We’ll Assume He Got Up In The Afternoon

, , , , , , | Related | January 9, 2019

(My husband is singing nursery rhymes to our eighteen-month-old son. He starts singing:)

Husband: “It’s raining, it’s pouring! The old man is snoring. He went to bed and bumped his head… and died.”

Me: *starts laughing*

Husband: “What? It’s implied!”

This Church Is Grassroots

, , , , , , | Related | December 13, 2018

My family lives right down the street from a large church, which we pass on our way to our own church, school, and the store where we shop; basically, we pass it pretty much every day.

When I was in grade school, the church began a large expansion project to add a new wing onto the building. They dug a large hole in the ground next to the building, which I figured was going to be the basement for the new wing. Every day when I passed by the church, either in the car or the school bus, I would look at the hole to see if they had started building the new wing in it yet. Several months went by, and I saw nothing — still just a hole in the ground, even though there seemed to be workers there every day.

One day, while I was riding in the car with my mom, I said to her, “They still haven’t started building that new church yet!” And she responded, “Yes, they have; what do you call that?” She pointed to the side of the church opposite from the hole… where the new wing stood, completely finished.

Yes, that’s right: I had been so distracted looking at the hole every time I passed the church that I had completely missed the new wing going up right before my eyes. It turns out that the hole was actually just a large drainage ditch, which they just happened to be digging at the same time the construction was going on. In hindsight, I should have been clued in by the fact that they had spread grass seed in the hole, but my only thought upon noticing that was, “Why do they want grass in the basement?”

Leaving An Expensive Paper Trail

, , , , , , | Learning | October 1, 2018

Like many people, I do not look back on my high school years fondly, and have wanted nothing to do with that place since graduating. One day, I get a letter from them in the mail. I figure it’s a donation request, and I have no intention of ever donating to them, but I decide to read it anyway.

Sure enough, the letter is a proclamation that donations are needed now more than ever. This isn’t surprising, since I have heard that the school has been all but bankrupt for the past few years and is in danger of closing. What is surprising, though, is something that I realize after I’m done reading. The letter — which cites rising costs of educational materials as a major reason for their needing donations — is two pages long, and printed single-sided on two sheets of paper.

I chuckle at the irony, and then throw the letter in the trash.

Giving You A Bridge To Cross

, , , , , | Hopeless | September 2, 2018

Almost exactly ten years ago, when I was a University student, I struggled badly with depression. It reached its worst when, over the course of about a month, I started to struggle with my course, began having financial difficulties and housing issues, and found out that my girlfriend had been cheating on me for months. It got bad enough that I tried to take my own life.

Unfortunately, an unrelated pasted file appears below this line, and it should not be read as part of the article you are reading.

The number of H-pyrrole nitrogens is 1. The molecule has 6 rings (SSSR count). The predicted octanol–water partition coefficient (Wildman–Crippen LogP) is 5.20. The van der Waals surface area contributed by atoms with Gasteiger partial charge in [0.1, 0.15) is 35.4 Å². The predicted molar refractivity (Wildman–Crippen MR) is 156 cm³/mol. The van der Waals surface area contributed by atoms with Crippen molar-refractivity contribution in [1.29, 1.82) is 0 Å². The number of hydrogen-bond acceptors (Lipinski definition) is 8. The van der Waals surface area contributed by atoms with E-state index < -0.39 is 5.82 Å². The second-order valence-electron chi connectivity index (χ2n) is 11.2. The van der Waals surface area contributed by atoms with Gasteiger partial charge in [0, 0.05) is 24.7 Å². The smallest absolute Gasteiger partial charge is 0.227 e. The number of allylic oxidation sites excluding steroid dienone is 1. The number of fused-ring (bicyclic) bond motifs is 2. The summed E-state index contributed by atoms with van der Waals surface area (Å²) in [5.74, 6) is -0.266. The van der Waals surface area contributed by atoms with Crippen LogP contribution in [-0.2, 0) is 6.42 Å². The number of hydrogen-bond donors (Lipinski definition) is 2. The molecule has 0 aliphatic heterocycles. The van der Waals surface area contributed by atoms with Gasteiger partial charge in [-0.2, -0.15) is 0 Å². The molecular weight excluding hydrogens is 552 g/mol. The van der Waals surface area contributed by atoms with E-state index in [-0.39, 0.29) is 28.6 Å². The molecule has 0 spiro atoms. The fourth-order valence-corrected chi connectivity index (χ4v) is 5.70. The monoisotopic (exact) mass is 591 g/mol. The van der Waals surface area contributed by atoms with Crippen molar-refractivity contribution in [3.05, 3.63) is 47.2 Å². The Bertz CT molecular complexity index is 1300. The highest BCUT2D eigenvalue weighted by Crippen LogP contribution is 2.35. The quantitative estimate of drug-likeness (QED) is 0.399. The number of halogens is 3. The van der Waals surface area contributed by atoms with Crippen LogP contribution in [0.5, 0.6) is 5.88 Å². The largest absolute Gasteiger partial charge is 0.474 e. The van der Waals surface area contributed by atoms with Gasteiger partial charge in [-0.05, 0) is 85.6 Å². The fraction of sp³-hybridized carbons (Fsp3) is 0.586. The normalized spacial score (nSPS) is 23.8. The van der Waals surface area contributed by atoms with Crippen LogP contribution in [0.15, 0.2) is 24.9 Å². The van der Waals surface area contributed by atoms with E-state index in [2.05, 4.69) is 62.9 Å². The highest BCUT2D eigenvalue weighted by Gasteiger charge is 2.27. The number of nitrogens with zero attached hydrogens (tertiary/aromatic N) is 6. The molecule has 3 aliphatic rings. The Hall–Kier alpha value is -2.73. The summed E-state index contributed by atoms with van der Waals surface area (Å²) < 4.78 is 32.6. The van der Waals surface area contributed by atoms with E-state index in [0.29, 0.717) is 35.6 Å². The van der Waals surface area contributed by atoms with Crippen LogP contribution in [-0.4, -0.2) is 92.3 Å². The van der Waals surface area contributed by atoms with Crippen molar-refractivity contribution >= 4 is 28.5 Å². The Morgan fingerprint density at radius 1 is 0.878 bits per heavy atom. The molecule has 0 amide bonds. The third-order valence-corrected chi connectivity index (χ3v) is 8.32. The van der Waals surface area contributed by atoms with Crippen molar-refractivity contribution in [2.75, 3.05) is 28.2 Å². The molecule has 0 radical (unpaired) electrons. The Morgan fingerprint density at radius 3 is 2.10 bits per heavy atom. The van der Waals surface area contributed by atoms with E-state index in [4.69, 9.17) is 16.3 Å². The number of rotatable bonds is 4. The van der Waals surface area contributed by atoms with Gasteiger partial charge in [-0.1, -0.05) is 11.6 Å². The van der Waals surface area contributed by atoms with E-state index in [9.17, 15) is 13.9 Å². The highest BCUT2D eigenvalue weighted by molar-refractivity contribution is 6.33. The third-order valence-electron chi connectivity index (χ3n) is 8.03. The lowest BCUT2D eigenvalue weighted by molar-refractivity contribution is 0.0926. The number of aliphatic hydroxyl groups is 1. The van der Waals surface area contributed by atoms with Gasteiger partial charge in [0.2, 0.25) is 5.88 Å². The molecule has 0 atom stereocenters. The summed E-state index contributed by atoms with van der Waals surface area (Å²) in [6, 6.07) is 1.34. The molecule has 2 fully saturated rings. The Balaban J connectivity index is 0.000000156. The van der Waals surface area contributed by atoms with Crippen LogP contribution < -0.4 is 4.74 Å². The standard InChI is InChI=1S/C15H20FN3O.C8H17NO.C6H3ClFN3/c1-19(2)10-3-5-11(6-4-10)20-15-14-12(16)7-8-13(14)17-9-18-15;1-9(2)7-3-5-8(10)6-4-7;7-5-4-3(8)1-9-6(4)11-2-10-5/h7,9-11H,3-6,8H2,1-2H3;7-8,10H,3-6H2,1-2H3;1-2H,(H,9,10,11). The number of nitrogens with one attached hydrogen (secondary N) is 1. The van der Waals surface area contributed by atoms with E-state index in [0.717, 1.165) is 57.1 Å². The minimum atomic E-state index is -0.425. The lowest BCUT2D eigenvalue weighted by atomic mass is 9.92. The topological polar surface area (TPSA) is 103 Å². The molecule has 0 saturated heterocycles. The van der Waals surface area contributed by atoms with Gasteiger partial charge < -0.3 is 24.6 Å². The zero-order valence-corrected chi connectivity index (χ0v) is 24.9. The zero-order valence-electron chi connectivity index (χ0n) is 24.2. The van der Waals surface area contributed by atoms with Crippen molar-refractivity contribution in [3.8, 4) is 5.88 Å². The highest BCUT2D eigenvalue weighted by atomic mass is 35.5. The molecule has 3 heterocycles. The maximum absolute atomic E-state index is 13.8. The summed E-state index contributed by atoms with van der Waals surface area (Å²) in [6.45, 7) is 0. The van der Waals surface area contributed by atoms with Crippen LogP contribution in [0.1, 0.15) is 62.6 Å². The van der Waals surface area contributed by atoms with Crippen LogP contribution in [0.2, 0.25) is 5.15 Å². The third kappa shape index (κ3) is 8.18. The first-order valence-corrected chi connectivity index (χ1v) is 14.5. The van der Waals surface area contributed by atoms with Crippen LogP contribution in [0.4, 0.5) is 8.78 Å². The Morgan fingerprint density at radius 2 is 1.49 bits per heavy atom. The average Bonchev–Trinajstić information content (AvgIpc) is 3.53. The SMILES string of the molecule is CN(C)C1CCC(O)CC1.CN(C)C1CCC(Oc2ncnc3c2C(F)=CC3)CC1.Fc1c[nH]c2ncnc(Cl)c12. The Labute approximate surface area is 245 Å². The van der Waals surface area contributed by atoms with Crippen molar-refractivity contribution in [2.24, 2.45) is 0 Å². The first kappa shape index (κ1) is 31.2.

One night I walked to the edge of town where there was a bridge that crossed over a railway line. I sat down on the edge of the bridge with the intention of jumping in front of the next train that passed underneath me.

Some time after I got there, I saw a man approaching where I was sitting. He very calmly sat down next to me on the edge of the bridge and all he said to me was, “If you want to talk, I’ll be here all night.”

True to his word, he was there all night. I think it must have been somewhere around three or four hours before I could bring myself to say anything, and as soon as I started talking I absolutely broke down, crying so hard that I could hardly breathe, almost unable to get any words out at all, but this man kept sitting there, not pressuring me into talking, not trying to make me move away from the edge, just being there so I didn’t feel alone.

After a while of this, I remember him speaking up again, although I have no recollection of what he said. What I do remember is getting up and walking away from the edge of the bridge, and this man draping his coat over my shoulders and waiting there with me for an ambulance to arrive to take me to hospital. The last thing I remember is him giving me a hug and saying something like, “I hope things get better for you from here,” and that was that; I got in the ambulance and he went on his way.

Ten years later, I’ve gone on to finish my degree, travel the world, meet the love of my life, and get married, Now I have my first child on the way. I have never forgotten what that man did for me. He saw a stranger in need, and when he could so easily have walked on and ignored it, he chose to give up an entire night of his life to give what support and comfort he could, and if it wasn’t for his actions I wouldn’t be here today.

I never saw him again after that, but I still have his coat. It hangs at the front of my wardrobe, and every single day I see it and it reminds me that there are some truly good people in this world.

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Bugged By Being Pedantic

, , , , , | Right | July 18, 2018

(I’m a sales associate at a mom-and-pop store. I’m helping a young Amish woman locate the pest control.)

Customer: “I need some insect killer.”

Me: *takes her to pest control, picks up bottle* “This one is a good kind.”

Customer: “Oh, well, this kind is for bugs.”

Me: “Yes?”

Customer: “Well, I need the kind for insects.”

Me: “…”

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